According to Williams, careful planning can smooth the path to integration on the technical side. "And it’s nice for a chief information officer to be able to say every once in a while that our problems weren’t system related."

The Human Element


source a company obtains with an acquisition is the people, not the product, says Russell Lewis, chief technology executive for HBOC in Atlanta. But getting them to work together is sometimes one of the biggest challenges of getting systems to work together.

"If you ever want to go through a character-building exercise, you should acquire your biggest competitor," Lewis says. "People who were sworn enemies are now put in a room together and asked to work together and sing Kum Ba Yah."

Letting down that competitive guard is particularly difficult for IT specialists, Lewis says. IT people tend to develop an intellectual and emotional attachment to their information systems and view those developed elsewhere with a fair amount of skepticism, he says. "There’s this ’not-invented-here’ syndrome." But after a merger or acquisition, it’s best to pick one system and move to it as soon as possible, Lewis suggests. "It’s best not to let them continue to compete."

To make sure things go smoothly after the deal is done, Lewis suggests getting a team of key technical people from both companies involved in the process before the deal is done.

To find the key people, don’t ask company executives because they don’t always know. Instead, Lewis suggests asking 10 technical people for a list of the top five people in the department. "Usually they will list themselves first," he jokes. But some names will appear on everybody’s list.

Team members need to have respect from both sides, so try to choose people with broad technical knowledge and 10 years of real world experience, Lewis says. And when choosing team members, remember what they are trying to accomplish. "Never send somebody to do technical due diligence who will lose their job if you don’t pick a certain product."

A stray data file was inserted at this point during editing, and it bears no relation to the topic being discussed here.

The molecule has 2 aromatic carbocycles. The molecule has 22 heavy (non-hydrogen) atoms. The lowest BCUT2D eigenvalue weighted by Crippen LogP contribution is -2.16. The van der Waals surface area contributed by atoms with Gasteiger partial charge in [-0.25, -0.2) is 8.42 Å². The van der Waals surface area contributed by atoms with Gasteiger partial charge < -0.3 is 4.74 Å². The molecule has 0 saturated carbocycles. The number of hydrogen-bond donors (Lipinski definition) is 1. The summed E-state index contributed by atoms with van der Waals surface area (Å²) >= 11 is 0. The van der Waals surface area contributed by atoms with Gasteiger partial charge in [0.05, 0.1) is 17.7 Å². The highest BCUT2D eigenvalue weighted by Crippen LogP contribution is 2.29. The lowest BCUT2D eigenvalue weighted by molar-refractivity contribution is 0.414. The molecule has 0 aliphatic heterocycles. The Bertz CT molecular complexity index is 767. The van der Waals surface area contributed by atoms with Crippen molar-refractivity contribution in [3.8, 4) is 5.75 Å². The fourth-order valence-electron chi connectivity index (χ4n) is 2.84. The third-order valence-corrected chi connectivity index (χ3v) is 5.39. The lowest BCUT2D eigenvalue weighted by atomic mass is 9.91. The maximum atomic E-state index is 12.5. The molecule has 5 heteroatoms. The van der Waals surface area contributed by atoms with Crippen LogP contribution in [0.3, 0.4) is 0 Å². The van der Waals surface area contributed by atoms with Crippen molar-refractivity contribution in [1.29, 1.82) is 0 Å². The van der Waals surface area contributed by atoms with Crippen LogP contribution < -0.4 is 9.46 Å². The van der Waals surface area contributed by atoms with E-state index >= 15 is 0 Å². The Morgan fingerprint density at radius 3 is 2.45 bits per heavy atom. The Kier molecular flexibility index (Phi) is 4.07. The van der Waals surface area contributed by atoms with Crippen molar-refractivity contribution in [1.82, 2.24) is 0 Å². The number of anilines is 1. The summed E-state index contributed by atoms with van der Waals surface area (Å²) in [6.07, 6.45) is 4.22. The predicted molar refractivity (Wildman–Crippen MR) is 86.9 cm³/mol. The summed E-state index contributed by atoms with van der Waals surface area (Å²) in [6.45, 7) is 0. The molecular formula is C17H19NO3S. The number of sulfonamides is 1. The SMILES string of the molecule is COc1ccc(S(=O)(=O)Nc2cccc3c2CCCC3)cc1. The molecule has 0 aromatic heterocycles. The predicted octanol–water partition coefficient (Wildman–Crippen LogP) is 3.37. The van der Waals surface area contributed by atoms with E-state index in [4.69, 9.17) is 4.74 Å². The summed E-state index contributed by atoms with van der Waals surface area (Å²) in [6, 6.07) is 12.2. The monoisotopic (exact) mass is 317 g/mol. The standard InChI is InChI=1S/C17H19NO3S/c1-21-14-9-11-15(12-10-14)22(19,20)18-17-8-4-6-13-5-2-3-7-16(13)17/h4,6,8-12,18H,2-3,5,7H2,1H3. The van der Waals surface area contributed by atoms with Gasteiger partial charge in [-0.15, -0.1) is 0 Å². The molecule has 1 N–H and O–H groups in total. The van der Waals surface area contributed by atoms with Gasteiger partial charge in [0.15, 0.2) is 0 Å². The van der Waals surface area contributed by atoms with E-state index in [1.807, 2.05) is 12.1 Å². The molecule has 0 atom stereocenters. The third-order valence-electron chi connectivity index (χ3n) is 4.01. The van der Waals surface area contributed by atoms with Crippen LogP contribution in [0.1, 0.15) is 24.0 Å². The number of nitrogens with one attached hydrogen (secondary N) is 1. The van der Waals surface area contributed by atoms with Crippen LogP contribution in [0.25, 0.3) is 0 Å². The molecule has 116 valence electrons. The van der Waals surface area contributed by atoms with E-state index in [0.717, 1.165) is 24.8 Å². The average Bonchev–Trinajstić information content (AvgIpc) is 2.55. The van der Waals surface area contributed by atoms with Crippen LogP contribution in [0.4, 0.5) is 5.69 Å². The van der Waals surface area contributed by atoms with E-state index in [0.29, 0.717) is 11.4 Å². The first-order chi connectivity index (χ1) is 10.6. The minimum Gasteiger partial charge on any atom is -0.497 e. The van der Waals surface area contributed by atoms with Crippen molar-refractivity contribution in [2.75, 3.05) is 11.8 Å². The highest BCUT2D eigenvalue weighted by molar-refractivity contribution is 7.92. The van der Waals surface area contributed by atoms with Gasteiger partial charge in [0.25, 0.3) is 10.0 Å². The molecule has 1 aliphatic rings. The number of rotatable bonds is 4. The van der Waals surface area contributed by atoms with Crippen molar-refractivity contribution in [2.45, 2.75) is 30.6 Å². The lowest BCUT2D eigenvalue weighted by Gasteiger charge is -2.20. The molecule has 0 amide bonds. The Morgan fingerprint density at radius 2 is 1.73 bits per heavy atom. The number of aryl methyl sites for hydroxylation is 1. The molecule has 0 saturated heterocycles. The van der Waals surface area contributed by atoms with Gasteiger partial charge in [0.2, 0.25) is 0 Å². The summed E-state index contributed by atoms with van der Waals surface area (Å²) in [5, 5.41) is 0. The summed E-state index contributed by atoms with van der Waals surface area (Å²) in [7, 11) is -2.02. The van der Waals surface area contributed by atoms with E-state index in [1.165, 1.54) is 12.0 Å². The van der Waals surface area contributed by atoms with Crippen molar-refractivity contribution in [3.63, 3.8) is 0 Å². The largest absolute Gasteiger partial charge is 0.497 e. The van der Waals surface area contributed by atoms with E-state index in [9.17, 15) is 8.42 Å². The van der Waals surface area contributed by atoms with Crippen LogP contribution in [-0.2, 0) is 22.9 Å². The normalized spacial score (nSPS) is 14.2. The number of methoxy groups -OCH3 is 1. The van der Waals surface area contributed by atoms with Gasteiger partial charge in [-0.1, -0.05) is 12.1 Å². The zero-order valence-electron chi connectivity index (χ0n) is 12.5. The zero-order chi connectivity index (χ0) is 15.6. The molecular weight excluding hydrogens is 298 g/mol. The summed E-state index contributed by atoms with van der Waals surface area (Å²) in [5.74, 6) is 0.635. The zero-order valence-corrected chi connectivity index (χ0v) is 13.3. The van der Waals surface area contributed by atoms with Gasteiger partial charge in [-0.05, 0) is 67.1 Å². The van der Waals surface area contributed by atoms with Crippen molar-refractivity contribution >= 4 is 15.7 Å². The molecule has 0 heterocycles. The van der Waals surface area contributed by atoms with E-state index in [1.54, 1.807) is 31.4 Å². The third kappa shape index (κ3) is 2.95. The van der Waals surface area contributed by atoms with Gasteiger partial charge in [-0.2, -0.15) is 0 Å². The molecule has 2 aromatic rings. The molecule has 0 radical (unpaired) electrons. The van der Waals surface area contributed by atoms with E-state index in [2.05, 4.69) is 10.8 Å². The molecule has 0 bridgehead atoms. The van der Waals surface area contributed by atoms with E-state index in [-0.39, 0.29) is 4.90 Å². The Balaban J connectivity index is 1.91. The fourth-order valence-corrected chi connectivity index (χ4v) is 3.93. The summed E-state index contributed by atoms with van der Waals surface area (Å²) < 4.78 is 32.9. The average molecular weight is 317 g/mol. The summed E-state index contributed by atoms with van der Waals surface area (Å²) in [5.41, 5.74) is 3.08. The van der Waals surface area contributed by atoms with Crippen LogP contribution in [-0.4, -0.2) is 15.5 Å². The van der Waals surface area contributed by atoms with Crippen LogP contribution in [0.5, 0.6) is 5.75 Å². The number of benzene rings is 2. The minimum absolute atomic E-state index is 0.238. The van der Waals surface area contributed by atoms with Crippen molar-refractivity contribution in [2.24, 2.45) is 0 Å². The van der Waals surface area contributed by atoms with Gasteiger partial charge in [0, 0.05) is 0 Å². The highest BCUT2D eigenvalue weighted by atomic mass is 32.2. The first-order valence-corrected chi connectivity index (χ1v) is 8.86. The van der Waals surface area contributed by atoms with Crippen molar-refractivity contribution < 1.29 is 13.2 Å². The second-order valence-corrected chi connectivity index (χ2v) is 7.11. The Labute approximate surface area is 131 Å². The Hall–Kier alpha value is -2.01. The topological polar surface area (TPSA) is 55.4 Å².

Expert Advice from the Trenches

BEFORE JOINING HARVARD PILGRIM, CIO Debra Speight spent years in the aerospace industry where she weathered several mergers of a scale much larger than is typical in the healthcare industry. She offers these suggestions to CIOs who are about to face the daunting task of systems integration:

  • Do more sooner rather than later. Getting the integration moving as quickly as possible is crucial to its success and the company’s.
  • Define a direction and go after it. Merger partners shouldn’t waste precious time trying to placate each other with each minor decision.
  • Don’t underestimate the impact of cultural differences. Cultural differences, including corporate language (you say migration, I say conversion) can create huge obstacles.
  • Hire engineers. Technology departments need people with technology degrees.
  • Be aware that you probably don’t have enough capacity to handle the new network infrastructure. Build beefing-up time and money into your integration plan.
  • Treat the merger of your technology as the major corporate initiative that it is. Get all the major players involved and create a plan, a timeline and a budget.
  • Speight says, remember that with mergers one plus one rarely equals two.
  • CIO, Jim Williams at PacifiCare, also has some advice for information technology officers facing systems integration in their futures:
  • Build an infrastructure that can support rapid growth. Upgrade to a scalable technology, for example.
  • State a clear, concise vision right away.
  • Get systems people involved as early as the due diligence stage.
  • Don’t be afraid to outsource.
  • some tasks after a merger or acquisition can alleviate the strain on an already taxed IT staff, Williams says. While officials at PacifiCare were converting FHP systems to PacifiCare systems, they also were divesting plans in New Mexico and Illinois. "So we had to support the de-conversion from the former FHP systems to the acquirer’s systems," says Williams. "It really stretched us very thin."

In addition, Williams hired a consulting firm to take over the maintenance of FHP’s legacy systems so that the IT staff could devote its energy to the systems conversion.

Carla Solberg is a healthcare writer in Minneapolis.